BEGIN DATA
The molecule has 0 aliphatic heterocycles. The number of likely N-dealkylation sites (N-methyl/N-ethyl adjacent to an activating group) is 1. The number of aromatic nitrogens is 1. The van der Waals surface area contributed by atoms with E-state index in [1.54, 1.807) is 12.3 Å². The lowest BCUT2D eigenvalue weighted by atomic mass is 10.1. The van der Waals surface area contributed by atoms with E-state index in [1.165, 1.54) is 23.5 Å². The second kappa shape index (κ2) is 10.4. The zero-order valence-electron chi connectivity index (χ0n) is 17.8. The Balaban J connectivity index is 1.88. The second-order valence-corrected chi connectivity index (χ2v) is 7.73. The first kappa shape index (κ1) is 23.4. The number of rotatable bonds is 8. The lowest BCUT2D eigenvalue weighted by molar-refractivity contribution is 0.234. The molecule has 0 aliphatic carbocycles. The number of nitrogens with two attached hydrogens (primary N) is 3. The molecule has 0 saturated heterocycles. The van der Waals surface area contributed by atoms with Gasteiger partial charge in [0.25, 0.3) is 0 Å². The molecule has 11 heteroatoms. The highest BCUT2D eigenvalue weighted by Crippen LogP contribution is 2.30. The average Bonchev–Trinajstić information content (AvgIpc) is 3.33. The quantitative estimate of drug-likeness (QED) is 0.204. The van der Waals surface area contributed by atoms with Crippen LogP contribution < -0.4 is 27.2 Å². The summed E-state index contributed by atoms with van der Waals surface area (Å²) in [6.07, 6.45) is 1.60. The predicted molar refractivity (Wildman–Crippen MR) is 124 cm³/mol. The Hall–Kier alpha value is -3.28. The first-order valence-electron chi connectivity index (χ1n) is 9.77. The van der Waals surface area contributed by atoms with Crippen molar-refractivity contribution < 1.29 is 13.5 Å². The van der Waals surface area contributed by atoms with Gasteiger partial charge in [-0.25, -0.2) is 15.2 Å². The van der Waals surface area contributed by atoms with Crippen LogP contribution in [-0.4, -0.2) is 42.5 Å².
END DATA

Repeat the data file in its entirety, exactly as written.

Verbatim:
The molecule has 0 aliphatic heterocycles. The number of likely N-dealkylation sites (N-methyl/N-ethyl adjacent to an activating group) is 1. The number of aromatic nitrogens is 1. The van der Waals surface area contributed by atoms with E-state index in [1.54, 1.807) is 12.3 Å². The lowest BCUT2D eigenvalue weighted by atomic mass is 10.1. The van der Waals surface area contributed by atoms with E-state index in [1.165, 1.54) is 23.5 Å². The second kappa shape index (κ2) is 10.4. The zero-order valence-electron chi connectivity index (χ0n) is 17.8. The Balaban J connectivity index is 1.88. The second-order valence-corrected chi connectivity index (χ2v) is 7.73. The first kappa shape index (κ1) is 23.4. The number of rotatable bonds is 8. The lowest BCUT2D eigenvalue weighted by molar-refractivity contribution is 0.234. The molecule has 0 aliphatic carbocycles. The number of nitrogens with two attached hydrogens (primary N) is 3. The molecule has 0 saturated heterocycles. The van der Waals surface area contributed by atoms with Gasteiger partial charge in [0.25, 0.3) is 0 Å². The molecule has 11 heteroatoms. The highest BCUT2D eigenvalue weighted by Crippen LogP contribution is 2.30. The average Bonchev–Trinajstić information content (AvgIpc) is 3.33. The quantitative estimate of drug-likeness (QED) is 0.204. The van der Waals surface area contributed by atoms with Crippen LogP contribution < -0.4 is 27.2 Å². The summed E-state index contributed by atoms with van der Waals surface area (Å²) in [6.07, 6.45) is 1.60. The predicted molar refractivity (Wildman–Crippen MR) is 124 cm³/mol. The Hall–Kier alpha value is -3.28. The first-order valence-electron chi connectivity index (χ1n) is 9.77. The van der Waals surface area contributed by atoms with Crippen molar-refractivity contribution < 1.29 is 13.5 Å². The van der Waals surface area contributed by atoms with Gasteiger partial charge in [-0.25, -0.2) is 15.2 Å². The van der Waals surface area contributed by atoms with Crippen LogP contribution in [-0.4, -0.2) is 42.5 Å².